SORRENTO — The Town Council dismissed a police officer after learning he violated Police Department procedures by shocking a student with a stun gun at Louisiana Technical College’s Ascension campus.
The 2009 incident was videotaped. The campus later merged with River Parishes Community College.
Cory R. Prine, the police officer involved in the incident, told the Town Council on Thursday that he was at the school’s technical campus in Sorrento in 2009 when an 18-year-old student asked him what the Taser was like.
Taser stun guns are widely used by law enforcement authorities. The gun fires wires with prongs that deliver an electrical charge, immobilizing the person.
After he received consent from the student and the student’s instructor, Prine said, he stunned the man with “a one-second drive stun in the back.”
According to Police Department procedure, a police officer is allowed to use a stun gun only as a means of defense, Sorrento Police Chief Earl Theriot said.
Prine had sought to resign after Theriot had placed him on a weeklong suspension on June 23, but Councilmen Milton “Needlenose” Vicknair, John Wright, Marvin Martin and Mayor Pro Tem Randy Anny voted to fire Prine during Thursday’s Town Council meeting.
Anny also reprimanded Prine, adding Prine had been properly trained to use a stun gun.
“It’s not something to play with,” Anny said.
“That can hurt, maim or kill someone.”
Councilman Chad Day and Mayor Wilson Longanecker Jr. were absent.
Theriot said he learned of the 2009 incident when he received an anonymous email with an attached cellphone video of the incident from a “concerned parent” slightly more than a month ago.
That video attachment is now somehow missing from the email, Theriot said.
Prine, who had served on the Police Department since February 2009, said he was promised a paid suspension period by Theriot, but was given only one day of paid suspension.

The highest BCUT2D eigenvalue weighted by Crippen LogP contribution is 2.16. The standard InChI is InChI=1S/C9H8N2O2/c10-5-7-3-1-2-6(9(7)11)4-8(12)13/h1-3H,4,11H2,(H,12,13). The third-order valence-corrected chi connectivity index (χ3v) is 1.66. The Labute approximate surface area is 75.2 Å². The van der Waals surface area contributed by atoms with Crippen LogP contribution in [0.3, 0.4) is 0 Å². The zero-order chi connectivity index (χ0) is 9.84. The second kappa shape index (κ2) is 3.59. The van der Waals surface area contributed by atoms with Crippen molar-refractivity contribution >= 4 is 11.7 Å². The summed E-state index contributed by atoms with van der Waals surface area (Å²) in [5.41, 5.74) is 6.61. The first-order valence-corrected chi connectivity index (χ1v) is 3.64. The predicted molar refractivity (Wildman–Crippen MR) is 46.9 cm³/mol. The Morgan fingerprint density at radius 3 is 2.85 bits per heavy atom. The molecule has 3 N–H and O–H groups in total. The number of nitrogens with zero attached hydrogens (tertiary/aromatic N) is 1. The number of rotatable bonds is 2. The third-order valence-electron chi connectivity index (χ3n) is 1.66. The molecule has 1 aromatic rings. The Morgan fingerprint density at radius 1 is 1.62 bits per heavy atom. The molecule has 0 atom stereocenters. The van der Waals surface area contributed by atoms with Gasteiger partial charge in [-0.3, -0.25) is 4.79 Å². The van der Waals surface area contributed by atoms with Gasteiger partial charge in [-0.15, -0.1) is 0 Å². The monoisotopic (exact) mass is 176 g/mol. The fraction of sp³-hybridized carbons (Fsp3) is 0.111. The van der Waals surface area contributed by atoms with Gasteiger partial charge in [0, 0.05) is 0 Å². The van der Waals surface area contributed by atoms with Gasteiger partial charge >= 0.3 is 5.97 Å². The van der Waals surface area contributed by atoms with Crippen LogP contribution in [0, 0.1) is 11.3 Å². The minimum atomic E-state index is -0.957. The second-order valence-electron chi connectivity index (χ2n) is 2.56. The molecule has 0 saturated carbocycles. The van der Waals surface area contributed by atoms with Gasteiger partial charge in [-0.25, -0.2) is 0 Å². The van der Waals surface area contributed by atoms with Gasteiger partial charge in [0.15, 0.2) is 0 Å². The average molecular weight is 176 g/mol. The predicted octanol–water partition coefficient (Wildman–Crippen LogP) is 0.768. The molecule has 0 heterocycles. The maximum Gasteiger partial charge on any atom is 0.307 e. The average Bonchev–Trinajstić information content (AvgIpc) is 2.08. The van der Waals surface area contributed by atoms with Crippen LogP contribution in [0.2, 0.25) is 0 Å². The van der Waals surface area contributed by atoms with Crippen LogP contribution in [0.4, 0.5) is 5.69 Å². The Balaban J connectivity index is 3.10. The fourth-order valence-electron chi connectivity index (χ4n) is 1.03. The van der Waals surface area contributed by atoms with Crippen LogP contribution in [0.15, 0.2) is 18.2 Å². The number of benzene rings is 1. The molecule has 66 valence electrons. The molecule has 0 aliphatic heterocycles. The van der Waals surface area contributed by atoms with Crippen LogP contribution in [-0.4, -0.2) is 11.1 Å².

In a letter to the Town Council, Prine demanded payment of all hours owed to him, including 84 hours of vacation pay plus 40 hours of sick leave.
Prine also said he wanted reimbursement of about $2,000 worth of equipment he installed in his and other police vehicles.
Prine paid for the items, had them shipped to his home address and then billed the town government, town officials said.
The town did not pay the bills, Town Clerk Fern Barnett said.
Martin asked why the items were not shipped to the Police Department, Theriot said it was because Prine did some of the work at his home.
After Prine was fired, the Town Council went into executive session to discuss a personnel matter.
Afterward, Anny said there would be unpaid suspensions handed out to several employees on Friday.
While Anny would not elaborate on the reasons for the suspensions other than to say that several of the town’s policies had been broken, he promised an investigation into the details uncovered by Prine’s termination, including Prine’s personal payment for town police vehicle goods.
Editor’s note: This story was modified Aug. 10, 2012, to indicate the incident took place at Louisiana Technical College’s Ascension campus.